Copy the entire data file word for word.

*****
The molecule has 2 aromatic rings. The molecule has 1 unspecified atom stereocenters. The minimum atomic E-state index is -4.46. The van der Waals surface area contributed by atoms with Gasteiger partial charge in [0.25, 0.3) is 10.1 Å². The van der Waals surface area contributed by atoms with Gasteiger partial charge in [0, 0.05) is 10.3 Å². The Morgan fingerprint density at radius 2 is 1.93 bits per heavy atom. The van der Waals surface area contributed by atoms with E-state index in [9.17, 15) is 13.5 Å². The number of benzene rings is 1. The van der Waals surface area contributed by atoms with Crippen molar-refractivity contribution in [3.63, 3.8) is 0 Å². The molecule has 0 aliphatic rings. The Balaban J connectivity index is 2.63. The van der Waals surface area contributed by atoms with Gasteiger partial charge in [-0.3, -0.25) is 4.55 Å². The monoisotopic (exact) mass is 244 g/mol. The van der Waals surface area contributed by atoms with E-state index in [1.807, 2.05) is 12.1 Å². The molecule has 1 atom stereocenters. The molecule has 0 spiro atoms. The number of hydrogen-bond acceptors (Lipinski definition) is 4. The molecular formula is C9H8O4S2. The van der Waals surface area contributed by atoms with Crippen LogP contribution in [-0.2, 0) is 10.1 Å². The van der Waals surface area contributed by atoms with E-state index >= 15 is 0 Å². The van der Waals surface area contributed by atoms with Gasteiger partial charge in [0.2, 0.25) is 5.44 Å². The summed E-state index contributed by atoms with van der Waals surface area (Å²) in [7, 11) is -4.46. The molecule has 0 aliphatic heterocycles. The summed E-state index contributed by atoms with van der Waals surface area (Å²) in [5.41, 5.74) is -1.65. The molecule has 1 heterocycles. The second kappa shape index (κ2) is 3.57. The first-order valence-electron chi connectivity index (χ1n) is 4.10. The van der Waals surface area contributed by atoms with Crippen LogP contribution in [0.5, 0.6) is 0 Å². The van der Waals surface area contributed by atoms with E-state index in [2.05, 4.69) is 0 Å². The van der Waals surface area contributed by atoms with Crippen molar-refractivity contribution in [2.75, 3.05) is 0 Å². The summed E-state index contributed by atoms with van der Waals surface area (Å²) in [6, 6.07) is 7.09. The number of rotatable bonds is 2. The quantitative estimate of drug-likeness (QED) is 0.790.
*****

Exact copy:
The molecule has 2 aromatic rings. The molecule has 1 unspecified atom stereocenters. The minimum atomic E-state index is -4.46. The van der Waals surface area contributed by atoms with Gasteiger partial charge in [0.25, 0.3) is 10.1 Å². The van der Waals surface area contributed by atoms with Gasteiger partial charge in [0, 0.05) is 10.3 Å². The Morgan fingerprint density at radius 2 is 1.93 bits per heavy atom. The van der Waals surface area contributed by atoms with E-state index in [9.17, 15) is 13.5 Å². The number of benzene rings is 1. The van der Waals surface area contributed by atoms with Crippen molar-refractivity contribution in [3.63, 3.8) is 0 Å². The molecule has 0 aliphatic rings. The Balaban J connectivity index is 2.63. The van der Waals surface area contributed by atoms with Gasteiger partial charge in [-0.3, -0.25) is 4.55 Å². The monoisotopic (exact) mass is 244 g/mol. The van der Waals surface area contributed by atoms with E-state index in [1.807, 2.05) is 12.1 Å². The molecule has 1 atom stereocenters. The molecule has 0 spiro atoms. The number of hydrogen-bond acceptors (Lipinski definition) is 4. The molecular formula is C9H8O4S2. The van der Waals surface area contributed by atoms with Crippen LogP contribution in [-0.2, 0) is 10.1 Å². The van der Waals surface area contributed by atoms with E-state index >= 15 is 0 Å². The van der Waals surface area contributed by atoms with Gasteiger partial charge in [0.2, 0.25) is 5.44 Å². The summed E-state index contributed by atoms with van der Waals surface area (Å²) in [7, 11) is -4.46. The molecule has 0 aliphatic heterocycles. The summed E-state index contributed by atoms with van der Waals surface area (Å²) in [5.41, 5.74) is -1.65. The molecule has 1 heterocycles. The second kappa shape index (κ2) is 3.57. The first-order valence-electron chi connectivity index (χ1n) is 4.10. The van der Waals surface area contributed by atoms with Crippen LogP contribution in [0.5, 0.6) is 0 Å². The van der Waals surface area contributed by atoms with E-state index in [2.05, 4.69) is 0 Å². The van der Waals surface area contributed by atoms with Crippen molar-refractivity contribution in [2.75, 3.05) is 0 Å². The summed E-state index contributed by atoms with van der Waals surface area (Å²) in [6, 6.07) is 7.09. The number of rotatable bonds is 2. The quantitative estimate of drug-likeness (QED) is 0.790.